Verdict for Employer Reversed due to Inconsistencies in Medical Records
The Alabama Court of Civil Appeals recently released its opinion in the case of Johnson v. Lowe’s Home Centers, Inc. wherein it reversed the trial court’s verdict if favor of the employer.
The employee, Johnson, alleged that he injured his back while working at Lowe’s in May 2008. Johnson went to the emergency room the morning of Friday, May 16, 2008, and the medical records indicate that Johnson stated he "lifted something on Monday which started the problem" and had an "increase in pain after lifting on Thursday." Another page of the emergency room record stated "lifting heavy object at work, pain x 3 days." The emergency room report also reported the accident was a "home accident" and that the nature of the accident was "lifting crate/back injury" on May 14, 2008 at 5:30 pm. Johnson’s time clock records proved that he did not work on the Monday prior to the emergency room visit, but that he was at work at 5:30 pm on Wednesday, May 14. Johnson filled out a First Report of Injury form on Monday May 19, 2008, where he stated that he hurt his back while stocking toilets on Wednesday May 14, 2008. A subsequent medical record from Dr. Tai Chung indicated that Johnson told him that he hurt his back while lifting a heavy bucket of tools - a statement Johnson claimed was a misprint.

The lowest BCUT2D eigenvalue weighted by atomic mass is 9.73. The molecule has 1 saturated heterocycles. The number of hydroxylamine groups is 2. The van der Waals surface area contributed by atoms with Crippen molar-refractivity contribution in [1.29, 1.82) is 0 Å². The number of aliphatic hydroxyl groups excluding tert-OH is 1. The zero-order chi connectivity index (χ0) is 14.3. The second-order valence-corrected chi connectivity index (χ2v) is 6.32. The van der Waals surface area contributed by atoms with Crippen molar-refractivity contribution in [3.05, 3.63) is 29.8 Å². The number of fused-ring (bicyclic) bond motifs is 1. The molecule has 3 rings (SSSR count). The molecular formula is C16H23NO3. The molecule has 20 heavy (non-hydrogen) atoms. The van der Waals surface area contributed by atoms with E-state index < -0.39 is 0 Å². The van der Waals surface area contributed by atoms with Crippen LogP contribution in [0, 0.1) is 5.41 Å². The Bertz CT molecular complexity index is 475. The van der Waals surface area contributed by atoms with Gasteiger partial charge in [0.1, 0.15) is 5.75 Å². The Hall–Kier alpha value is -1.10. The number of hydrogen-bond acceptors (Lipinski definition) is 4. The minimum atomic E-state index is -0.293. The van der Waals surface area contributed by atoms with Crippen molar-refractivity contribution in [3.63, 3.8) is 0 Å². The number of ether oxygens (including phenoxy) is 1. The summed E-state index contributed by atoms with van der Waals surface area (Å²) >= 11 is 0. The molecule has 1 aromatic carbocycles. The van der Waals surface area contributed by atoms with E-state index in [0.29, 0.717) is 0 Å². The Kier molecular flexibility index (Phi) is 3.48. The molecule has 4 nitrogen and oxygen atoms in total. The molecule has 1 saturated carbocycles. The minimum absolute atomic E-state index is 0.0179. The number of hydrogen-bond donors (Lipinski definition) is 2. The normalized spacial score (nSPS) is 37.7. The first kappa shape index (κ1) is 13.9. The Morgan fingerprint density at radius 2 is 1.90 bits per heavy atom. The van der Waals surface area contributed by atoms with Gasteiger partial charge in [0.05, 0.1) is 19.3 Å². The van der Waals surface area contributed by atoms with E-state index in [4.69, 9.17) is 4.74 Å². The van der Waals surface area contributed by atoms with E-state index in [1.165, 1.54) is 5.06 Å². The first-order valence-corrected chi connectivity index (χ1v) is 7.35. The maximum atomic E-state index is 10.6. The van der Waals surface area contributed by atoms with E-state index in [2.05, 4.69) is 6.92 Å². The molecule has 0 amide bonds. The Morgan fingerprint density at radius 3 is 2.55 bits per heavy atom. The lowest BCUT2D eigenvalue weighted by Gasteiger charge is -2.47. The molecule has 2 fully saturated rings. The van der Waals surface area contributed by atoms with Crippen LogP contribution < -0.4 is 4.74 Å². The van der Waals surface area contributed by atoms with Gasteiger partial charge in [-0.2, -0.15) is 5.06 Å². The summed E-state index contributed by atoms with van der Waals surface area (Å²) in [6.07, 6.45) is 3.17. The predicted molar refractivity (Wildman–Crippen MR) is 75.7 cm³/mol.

Johnson testified at trial, as did the corporate representative of Lowe’s, Johnson’s supervisor, and one of Johnson’s co-workers. After hearing the evidence, the trial court found that Johnson’s testimony and statements to his doctors about how the injury occurred were not credible and, therefore, found that the alleged injury was not compensable. However, on appeal, the Court of Appeals found that some of the evidence presented by the employer lacked credibility. In its decision, the appellate court pointed to a letter from Dr. Chung to the workers’ compensation adjuster in which the adjuster’s name was misspelled, and Dr. Chung’s medical records which sometimes misspelled Johnson’s name and incorrectly referred to Johnson as "her" or "herself". Based on this, the Court of Appeals determined that the Circuit Court’s factual findings were not supported by substantial evidence, and reversed its ruling.
MY TWO CENTS:
Under the standard of review provided by § 25-5-81 of the Alabama Workers’ Compensation Act, pure findings of fact made by the trial court shall not be reversed if they are supported by substantial evidence. It is well established under Alabama law "that the trial court is in the best position to observe the demeanor and credibility of the employee and other witnesses in a workers’ compensation case." See, Mayfield Trucking Co. v. Napier, 724 So. 2d 22 (Ala.Civ.App. 1998). In this case, the appellate court essentially re-weighed the credibility of the witnesses and evidence instead of deferring to the trial court. This is a very unusual circumstance.
A lesson to take away from this case is that, if you intend to rely on medical records as evidence, any inconsistencies or clerical errors in the records should be addressed with the doctor and resolved prior to trial.